A Post-Pandemic Inquiry Into Australia’s Corporate Insolvency System
A Post-Pandemic Inquiry Into Australia’s Corporate Insolvency System
Wednesday 9 November 2022 / by Julie Pourtarvirdi posted in Commercial Recovery & Insolvency Insolvency Construction Administration Inflation

There is no doubt that the pandemic era has caused an economic downturn - now evident in the surge in business failures, particularly within the construction sector.

With the pandemic support schemes coming to an end, there is an imminent fear that there will be further downfall impacting already struggling businesses, which will in turn see a rise above pre-pandemic insolvency levels.

The surge in the number of business failures has reached a two and a half year high, with the largest increase in administrations over the past 12 months being within the construction industry, as companies respond to supply shortages and inflation of materials amongst other concerns.

The table below shows the number of firms entering administration:

It is clear that the number of companies entering external administration is creeping up to the pre-pandemic highs of 2019.

The decrease between 2020 – 2021 is a result of the various Government policies (such as JobKeeper), and the temporary changes to insolvent trading laws which allowed some businesses to keep their heads above water.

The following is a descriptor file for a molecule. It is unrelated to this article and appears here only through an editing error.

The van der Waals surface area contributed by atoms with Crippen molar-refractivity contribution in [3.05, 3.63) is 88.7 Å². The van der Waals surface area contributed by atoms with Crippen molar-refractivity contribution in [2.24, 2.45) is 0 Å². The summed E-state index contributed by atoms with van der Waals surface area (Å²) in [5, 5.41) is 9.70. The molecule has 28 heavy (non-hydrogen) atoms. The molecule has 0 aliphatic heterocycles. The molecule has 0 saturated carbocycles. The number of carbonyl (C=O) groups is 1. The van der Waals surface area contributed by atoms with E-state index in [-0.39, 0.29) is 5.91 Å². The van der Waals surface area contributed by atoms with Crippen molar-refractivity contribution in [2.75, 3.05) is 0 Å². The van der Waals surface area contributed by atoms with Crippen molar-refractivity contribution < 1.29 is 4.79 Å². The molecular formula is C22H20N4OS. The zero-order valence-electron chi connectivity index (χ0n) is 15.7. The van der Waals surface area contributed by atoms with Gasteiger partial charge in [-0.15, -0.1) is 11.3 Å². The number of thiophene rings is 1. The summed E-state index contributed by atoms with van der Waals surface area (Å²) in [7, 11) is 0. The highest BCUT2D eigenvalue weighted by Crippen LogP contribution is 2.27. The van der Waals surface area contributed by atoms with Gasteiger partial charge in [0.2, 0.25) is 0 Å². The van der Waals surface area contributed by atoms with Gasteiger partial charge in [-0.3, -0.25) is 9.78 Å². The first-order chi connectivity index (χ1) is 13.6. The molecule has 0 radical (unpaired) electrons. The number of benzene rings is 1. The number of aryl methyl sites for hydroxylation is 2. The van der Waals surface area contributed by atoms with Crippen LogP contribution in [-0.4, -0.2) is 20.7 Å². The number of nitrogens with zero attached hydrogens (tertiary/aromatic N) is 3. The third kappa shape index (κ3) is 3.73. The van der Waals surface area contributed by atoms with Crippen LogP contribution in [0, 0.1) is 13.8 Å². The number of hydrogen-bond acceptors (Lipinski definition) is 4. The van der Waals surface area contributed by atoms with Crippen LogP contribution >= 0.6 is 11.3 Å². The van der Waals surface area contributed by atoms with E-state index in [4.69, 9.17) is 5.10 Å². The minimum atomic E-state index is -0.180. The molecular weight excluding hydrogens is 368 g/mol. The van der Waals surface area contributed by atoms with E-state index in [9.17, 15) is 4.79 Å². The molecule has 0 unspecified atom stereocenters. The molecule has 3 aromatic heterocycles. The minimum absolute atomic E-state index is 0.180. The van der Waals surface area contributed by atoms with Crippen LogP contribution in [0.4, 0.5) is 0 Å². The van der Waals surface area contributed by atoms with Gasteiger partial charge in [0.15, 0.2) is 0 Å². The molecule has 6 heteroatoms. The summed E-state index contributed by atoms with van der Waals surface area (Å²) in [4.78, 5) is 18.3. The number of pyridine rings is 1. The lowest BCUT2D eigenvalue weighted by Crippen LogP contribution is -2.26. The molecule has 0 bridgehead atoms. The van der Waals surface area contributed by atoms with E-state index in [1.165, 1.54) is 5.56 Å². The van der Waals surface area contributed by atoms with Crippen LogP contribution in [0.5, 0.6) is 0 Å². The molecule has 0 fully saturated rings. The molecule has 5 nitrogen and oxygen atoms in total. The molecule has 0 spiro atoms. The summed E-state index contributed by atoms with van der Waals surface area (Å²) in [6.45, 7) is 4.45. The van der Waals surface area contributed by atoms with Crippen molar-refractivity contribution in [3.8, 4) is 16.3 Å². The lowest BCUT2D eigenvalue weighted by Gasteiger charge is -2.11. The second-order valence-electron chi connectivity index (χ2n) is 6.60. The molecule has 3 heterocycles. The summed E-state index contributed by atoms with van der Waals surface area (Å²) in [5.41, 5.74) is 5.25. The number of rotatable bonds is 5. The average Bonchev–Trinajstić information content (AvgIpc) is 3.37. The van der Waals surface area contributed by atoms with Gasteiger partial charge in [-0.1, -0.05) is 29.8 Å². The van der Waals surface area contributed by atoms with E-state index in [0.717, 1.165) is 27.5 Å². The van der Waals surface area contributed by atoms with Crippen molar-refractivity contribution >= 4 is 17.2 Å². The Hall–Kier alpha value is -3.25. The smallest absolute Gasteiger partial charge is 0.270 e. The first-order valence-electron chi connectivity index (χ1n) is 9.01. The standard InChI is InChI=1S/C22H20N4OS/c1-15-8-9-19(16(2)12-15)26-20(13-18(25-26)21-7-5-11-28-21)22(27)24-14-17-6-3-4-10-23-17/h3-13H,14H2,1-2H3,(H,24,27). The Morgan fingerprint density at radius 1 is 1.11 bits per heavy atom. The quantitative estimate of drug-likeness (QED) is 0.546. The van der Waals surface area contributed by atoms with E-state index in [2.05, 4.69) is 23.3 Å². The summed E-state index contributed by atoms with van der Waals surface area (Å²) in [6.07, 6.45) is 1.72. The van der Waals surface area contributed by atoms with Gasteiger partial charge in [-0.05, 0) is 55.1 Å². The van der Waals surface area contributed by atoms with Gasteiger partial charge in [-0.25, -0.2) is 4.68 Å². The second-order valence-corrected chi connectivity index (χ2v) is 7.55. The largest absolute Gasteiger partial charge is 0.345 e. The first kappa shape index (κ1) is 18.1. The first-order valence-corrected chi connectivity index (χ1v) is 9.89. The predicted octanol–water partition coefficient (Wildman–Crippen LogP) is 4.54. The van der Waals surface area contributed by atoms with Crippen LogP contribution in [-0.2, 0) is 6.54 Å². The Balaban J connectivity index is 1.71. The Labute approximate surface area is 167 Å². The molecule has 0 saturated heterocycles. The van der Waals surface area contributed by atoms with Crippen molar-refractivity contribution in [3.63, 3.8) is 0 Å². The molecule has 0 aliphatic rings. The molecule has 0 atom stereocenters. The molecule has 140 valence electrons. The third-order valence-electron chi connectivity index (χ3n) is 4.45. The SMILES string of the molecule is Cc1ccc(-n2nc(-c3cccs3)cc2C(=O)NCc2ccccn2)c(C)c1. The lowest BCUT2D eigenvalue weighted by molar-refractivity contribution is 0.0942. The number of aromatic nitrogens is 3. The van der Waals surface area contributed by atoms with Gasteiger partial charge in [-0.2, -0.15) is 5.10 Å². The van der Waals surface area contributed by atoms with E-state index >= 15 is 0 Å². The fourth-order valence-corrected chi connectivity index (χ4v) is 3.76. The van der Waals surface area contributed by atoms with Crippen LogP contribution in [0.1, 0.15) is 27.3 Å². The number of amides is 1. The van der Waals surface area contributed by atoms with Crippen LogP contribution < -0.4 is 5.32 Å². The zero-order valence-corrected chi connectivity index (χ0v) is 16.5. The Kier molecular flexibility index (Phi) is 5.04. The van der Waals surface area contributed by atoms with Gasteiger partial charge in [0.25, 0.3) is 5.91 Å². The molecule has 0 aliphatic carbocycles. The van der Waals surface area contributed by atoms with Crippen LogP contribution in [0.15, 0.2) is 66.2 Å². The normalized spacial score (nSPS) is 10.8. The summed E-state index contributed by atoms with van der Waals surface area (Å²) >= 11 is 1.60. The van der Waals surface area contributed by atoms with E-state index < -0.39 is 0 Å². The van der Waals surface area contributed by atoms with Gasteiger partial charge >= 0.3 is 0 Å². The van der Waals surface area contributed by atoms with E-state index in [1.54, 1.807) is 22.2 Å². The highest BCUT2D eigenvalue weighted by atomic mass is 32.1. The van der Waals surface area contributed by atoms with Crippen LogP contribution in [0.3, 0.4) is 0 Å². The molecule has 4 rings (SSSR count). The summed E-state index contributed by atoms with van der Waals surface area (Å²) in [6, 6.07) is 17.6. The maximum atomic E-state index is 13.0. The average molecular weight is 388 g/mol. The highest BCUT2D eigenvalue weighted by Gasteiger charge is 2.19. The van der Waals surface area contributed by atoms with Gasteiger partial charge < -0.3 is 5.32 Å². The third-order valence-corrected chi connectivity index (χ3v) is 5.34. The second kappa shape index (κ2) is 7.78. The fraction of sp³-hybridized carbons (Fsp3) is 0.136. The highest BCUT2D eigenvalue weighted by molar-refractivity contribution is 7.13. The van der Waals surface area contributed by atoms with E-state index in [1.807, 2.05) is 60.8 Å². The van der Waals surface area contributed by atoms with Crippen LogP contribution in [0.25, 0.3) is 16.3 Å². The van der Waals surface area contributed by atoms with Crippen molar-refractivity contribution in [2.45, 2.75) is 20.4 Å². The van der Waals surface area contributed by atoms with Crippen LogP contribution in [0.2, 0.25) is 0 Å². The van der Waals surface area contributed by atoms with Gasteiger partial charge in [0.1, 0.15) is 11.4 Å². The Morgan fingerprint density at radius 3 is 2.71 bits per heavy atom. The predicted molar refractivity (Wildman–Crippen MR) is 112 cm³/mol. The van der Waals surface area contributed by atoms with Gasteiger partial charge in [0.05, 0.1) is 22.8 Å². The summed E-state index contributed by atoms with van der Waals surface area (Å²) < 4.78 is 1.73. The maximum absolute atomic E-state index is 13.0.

The alarming increase in the number of construction sector insolvencies has caused the Albanese Government to direct an overdue in-depth inquiry into Australia’s corporate insolvency laws, noting that a substantial review has not been conducted in over 34 years.

Some of the concerns that the inquiry will consider include:

  1. Recent and emerging trends in the use of corporate insolvency in Australia.  This includes the temporary pandemic insolvency measures, as well as recent changes in domestic and international economic conditions (i.e. inflationary pressures, supply shortages etc.);
  2. The operation of the existing legislation and regulatory arrangements;
  3. Other potential areas for reform (including unfair preference claims, insolvent trading safe harbours etc.);
  4. Supporting business access to corporate turnaround capabilities to assist in managing financial distress;
  5. The conduct of corporate insolvency practitioners;
  6. The role of government agencies in the corporate insolvency system i.e. ASIC and the ATO.

The Albanese Government’s intention behind the inquiry is to establish new ways to assist financially distressed businesses without placing further financial burdens, and to ensure that insolvency is being utilised as a matter of final measure and only in the most necessary circumstances to see that viable businesses remain solvent.

If you have a query relating to any of this information, or would like to speak with Holman Webb's Commercial Recovery and Insolvency Group in relation to a matter of your own, please don't hesitate to get in touch today.

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